From the Archives of a Common Sensei Volume 15: Nemawashi

We often hear of the term Hoshin Kanri, which strives to get every employee pulling together and in the desired direction at the same time.  In this blog of From The Archives of a Common Sensei, we are attempting to help advance your understanding of how to: (1) Align the goals of the organization (strategy), with (2) plans of middle management (tactics), and the work performed by all the Associates (operations).

Attached we are including a real-life instructional document that has been used in a Toyota organization that provides guidance for the “planning process”. 

This guidance uses many of what we now call “Lean Management” thinking and is heavily dependent on utilization of consensus building (nemawashi), which means using one-on-one discussion with each member of a decision-making groupThis consensus building of those directly or indirectly affected is usually conducted prior to a formal meeting where the indication of support is officially made. In English, the term nemawashi is most often interpreted as “the rooting process”; properly preparing the soil prior to planting so the roots will grow deep and spread.

In the attached “real life” example from my archives, you will notice that there is a heavy reliance on the previously discussed PLAN-DO-CHECK-ACT (PDCA) cycles and associated thinking.  It is expected that by cyclically performing the principles of PDCA, and the activities resulting from PDCA, continuous improvement and strengthening of the organization will occur.  These activities are expected to be carried out by ALL Associates, not only staff!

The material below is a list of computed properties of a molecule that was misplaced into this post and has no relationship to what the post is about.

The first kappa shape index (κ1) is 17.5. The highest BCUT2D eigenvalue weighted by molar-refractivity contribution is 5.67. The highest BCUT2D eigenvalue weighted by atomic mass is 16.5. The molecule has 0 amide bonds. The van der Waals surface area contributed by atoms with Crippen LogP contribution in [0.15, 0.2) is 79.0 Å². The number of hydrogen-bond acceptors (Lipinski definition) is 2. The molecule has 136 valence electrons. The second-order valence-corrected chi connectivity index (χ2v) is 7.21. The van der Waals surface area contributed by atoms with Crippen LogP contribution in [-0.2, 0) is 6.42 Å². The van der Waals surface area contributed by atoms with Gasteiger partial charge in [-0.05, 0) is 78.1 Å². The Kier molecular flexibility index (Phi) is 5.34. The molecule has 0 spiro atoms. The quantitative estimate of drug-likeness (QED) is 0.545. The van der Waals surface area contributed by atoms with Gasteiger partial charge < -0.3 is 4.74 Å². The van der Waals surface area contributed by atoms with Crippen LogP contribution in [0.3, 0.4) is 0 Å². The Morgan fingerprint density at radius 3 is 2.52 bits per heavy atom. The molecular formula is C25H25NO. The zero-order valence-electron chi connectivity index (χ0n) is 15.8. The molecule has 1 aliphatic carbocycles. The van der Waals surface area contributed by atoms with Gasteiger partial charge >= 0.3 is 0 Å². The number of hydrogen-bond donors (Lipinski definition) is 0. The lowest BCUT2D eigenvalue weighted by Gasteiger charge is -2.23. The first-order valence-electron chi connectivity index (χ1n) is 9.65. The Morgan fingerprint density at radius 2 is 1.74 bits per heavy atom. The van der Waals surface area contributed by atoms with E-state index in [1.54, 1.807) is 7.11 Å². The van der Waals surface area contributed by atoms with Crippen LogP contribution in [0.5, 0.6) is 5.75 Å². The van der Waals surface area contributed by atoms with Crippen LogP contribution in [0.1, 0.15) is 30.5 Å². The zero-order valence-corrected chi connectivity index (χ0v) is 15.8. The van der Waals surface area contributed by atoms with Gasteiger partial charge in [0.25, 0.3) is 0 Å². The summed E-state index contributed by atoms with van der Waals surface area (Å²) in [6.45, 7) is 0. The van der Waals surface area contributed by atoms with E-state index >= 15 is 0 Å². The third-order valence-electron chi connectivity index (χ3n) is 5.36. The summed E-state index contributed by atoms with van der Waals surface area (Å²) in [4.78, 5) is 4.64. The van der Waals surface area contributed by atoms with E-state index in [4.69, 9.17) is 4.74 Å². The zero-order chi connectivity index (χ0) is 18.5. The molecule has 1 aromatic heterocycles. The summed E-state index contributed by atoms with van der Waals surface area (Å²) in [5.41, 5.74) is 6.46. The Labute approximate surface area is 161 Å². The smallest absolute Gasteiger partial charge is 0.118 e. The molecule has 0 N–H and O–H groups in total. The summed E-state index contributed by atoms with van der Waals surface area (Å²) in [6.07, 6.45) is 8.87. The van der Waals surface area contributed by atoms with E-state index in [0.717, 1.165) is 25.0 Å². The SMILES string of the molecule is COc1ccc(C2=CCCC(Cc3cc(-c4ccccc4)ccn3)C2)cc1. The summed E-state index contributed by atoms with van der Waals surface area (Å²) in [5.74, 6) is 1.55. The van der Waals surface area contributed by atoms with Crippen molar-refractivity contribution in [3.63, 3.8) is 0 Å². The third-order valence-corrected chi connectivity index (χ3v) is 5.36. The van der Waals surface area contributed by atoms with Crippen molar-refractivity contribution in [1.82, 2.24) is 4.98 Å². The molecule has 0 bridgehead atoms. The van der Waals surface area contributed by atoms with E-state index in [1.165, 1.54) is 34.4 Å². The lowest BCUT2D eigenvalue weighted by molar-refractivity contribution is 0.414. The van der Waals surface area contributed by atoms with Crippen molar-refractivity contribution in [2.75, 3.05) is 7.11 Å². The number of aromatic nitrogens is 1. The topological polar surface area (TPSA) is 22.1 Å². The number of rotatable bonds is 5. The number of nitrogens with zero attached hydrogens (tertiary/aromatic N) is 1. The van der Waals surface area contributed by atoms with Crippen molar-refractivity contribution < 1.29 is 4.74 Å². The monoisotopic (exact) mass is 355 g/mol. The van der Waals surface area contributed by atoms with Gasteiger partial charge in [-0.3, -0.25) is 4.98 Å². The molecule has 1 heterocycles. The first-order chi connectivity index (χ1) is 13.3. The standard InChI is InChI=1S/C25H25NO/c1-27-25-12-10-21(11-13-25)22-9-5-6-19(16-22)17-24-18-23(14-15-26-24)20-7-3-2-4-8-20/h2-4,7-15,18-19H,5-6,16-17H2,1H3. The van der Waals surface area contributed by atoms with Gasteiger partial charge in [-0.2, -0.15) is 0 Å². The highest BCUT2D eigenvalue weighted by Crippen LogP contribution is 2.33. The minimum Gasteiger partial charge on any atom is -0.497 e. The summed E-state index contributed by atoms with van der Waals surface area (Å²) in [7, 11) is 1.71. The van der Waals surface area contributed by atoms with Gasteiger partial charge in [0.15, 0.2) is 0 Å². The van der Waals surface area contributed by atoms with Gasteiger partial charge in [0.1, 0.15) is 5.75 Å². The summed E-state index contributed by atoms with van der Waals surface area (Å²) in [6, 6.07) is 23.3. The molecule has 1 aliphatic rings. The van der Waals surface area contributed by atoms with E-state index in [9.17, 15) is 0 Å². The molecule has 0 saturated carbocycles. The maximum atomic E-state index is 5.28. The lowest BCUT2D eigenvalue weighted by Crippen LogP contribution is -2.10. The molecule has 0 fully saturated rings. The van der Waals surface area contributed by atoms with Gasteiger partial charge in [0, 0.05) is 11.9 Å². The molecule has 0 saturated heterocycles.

The planning takes place starting with discussions between Managers and the President of the organization to formulate ideas regarding the overall organizational plan which is then discussed with the Executive Committee.  This back-and-forth discussion is both on an individual basis (nemawashi) and collectively (consensus).  The same thinking and discussions take place in similar fashion at and between every level of the organization to formulate plans to support the plans and goals at their respective level.  YES, this takes time, but the resulting aligned plans lead to increased moral and productivity, which results in attainment of increased results concerning safety, quality, cost, and time.  While reading the attached planning approach, please note that it is BOTH top down and bottom-up planning and bottom-up reporting.  It is also important to realize that when results reporting is not as planned, the expectation is for the Manager and Director to join with the Associates to determine how to resolve any issues.

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